AS: How did you come up with the idea of the letters unsent, kept in the box?
MS: Much of The Secret of Joy is based on what I wish I knew about my own biological father, who I haven’t seen or heard from since I was eight. I have always known that, as the result of his own affair, I have a half-sibling who was born when I was seven, a half-sibling I’d never seen or heard from until I was in my thirties when I received an email that said: I think you might be my half sister…. The story isn’t at all autobiographical; just that nugget of half-siblings connecting as adults is based from real life, but there are certain things I wish were true. One is that my biological father wrote a stash of letters explaining himself—and in a way that would bring closure. That’s one of the most wonderful things about writing fiction that you can change whatever you want to fix in your own life.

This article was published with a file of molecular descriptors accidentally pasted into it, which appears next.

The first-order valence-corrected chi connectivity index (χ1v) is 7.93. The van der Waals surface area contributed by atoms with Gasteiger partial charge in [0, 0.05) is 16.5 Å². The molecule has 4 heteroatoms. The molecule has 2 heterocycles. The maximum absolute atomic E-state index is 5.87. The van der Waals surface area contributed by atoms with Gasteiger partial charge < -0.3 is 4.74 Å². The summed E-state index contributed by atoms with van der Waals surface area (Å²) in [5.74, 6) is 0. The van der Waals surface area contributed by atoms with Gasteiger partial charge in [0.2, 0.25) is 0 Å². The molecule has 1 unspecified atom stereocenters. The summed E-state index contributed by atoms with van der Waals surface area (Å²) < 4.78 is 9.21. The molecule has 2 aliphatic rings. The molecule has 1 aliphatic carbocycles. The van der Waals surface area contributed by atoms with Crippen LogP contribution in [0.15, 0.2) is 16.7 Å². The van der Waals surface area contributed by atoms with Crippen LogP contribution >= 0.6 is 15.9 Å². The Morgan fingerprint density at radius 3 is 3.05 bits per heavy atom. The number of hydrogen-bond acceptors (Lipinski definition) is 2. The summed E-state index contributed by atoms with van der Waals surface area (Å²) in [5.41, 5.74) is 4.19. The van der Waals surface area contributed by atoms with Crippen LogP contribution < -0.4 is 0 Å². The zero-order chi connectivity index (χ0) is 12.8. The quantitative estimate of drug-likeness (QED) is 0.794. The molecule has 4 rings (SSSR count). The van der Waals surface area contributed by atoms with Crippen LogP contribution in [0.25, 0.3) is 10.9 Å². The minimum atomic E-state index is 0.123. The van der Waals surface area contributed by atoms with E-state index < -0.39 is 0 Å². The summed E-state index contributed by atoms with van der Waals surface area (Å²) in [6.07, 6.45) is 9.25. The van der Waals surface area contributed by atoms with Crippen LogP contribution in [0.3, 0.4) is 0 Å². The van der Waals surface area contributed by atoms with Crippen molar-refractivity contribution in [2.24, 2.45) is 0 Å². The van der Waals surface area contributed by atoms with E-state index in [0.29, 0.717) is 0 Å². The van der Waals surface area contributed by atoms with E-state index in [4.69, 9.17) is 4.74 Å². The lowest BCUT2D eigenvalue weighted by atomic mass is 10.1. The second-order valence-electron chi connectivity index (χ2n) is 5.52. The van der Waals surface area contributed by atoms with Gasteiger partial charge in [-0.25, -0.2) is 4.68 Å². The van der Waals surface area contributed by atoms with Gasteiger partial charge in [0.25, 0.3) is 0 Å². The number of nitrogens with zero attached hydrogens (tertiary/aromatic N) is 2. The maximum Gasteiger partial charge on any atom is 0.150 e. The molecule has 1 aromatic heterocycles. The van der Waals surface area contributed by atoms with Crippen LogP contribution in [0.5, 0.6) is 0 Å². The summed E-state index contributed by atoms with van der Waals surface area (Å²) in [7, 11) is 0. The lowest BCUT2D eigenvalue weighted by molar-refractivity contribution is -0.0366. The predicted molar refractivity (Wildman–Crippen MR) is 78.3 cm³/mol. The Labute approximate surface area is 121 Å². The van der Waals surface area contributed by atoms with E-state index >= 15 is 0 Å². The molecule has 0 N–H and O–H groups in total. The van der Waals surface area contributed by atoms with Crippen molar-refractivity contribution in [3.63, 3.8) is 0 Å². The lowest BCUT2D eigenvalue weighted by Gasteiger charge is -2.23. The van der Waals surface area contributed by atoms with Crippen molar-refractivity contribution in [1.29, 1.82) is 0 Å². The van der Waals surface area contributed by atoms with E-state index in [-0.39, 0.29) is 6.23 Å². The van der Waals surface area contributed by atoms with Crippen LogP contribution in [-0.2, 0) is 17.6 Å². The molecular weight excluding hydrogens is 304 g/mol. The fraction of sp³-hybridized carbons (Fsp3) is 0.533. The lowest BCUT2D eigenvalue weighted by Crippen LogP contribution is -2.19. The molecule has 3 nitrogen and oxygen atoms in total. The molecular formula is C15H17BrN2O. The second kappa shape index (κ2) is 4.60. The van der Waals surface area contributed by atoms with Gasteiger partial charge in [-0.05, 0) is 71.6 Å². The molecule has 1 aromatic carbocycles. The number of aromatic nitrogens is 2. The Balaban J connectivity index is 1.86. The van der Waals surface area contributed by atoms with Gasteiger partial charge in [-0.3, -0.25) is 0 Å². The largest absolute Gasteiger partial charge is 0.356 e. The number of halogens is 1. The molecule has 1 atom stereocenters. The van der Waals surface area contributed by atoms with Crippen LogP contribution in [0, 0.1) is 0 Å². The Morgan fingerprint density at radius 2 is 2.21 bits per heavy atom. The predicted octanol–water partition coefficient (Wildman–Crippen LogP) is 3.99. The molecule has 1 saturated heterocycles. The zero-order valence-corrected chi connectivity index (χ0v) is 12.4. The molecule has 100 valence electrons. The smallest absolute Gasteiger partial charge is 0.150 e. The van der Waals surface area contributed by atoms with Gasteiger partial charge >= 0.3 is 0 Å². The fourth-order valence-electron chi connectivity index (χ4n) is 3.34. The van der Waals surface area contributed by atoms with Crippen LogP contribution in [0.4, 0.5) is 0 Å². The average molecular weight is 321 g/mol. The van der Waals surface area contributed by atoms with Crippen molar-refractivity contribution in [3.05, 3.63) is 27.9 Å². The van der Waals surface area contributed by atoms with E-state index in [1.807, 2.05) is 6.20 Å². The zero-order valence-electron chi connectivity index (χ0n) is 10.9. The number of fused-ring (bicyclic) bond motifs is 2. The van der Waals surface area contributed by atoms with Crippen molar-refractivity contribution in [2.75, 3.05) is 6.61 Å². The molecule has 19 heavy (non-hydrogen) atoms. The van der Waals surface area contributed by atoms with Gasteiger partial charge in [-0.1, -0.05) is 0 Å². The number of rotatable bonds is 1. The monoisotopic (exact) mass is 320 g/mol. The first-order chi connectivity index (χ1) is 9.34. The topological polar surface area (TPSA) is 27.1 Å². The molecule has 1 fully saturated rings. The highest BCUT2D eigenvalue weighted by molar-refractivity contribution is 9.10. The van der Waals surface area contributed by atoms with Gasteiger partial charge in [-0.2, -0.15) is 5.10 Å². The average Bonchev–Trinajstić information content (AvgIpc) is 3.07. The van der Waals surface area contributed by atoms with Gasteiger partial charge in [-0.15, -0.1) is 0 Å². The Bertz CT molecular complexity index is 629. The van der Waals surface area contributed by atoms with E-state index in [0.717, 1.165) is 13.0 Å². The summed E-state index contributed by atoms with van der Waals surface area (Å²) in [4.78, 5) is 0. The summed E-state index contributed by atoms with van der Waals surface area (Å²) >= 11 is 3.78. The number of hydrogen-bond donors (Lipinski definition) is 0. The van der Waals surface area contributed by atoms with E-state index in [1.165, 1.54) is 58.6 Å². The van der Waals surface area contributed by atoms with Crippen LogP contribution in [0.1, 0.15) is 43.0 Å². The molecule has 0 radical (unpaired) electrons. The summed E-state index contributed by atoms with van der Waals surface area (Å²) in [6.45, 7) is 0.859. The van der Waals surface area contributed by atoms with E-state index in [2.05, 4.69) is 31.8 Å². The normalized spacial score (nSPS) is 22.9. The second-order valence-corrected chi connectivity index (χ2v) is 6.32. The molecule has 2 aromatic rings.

[writer’s note: I “re-connected” with my father as an adult (I too had not seen him since I was about 10) and he published a magazine in L.A. and I’m a writer. How perfect. Well, he blew it again and again. We agreed I’d write for him. He’d pay me a small amount. The check bounced. Same dead beat dad. And after all that time, what hurt the most was that his daughter he hadn’t seen in 20 years was there and he could have re-established a relationship and he chose not too.]
AS: Why sisters? What is it about the bond between sisters that usually makes for a compelling story?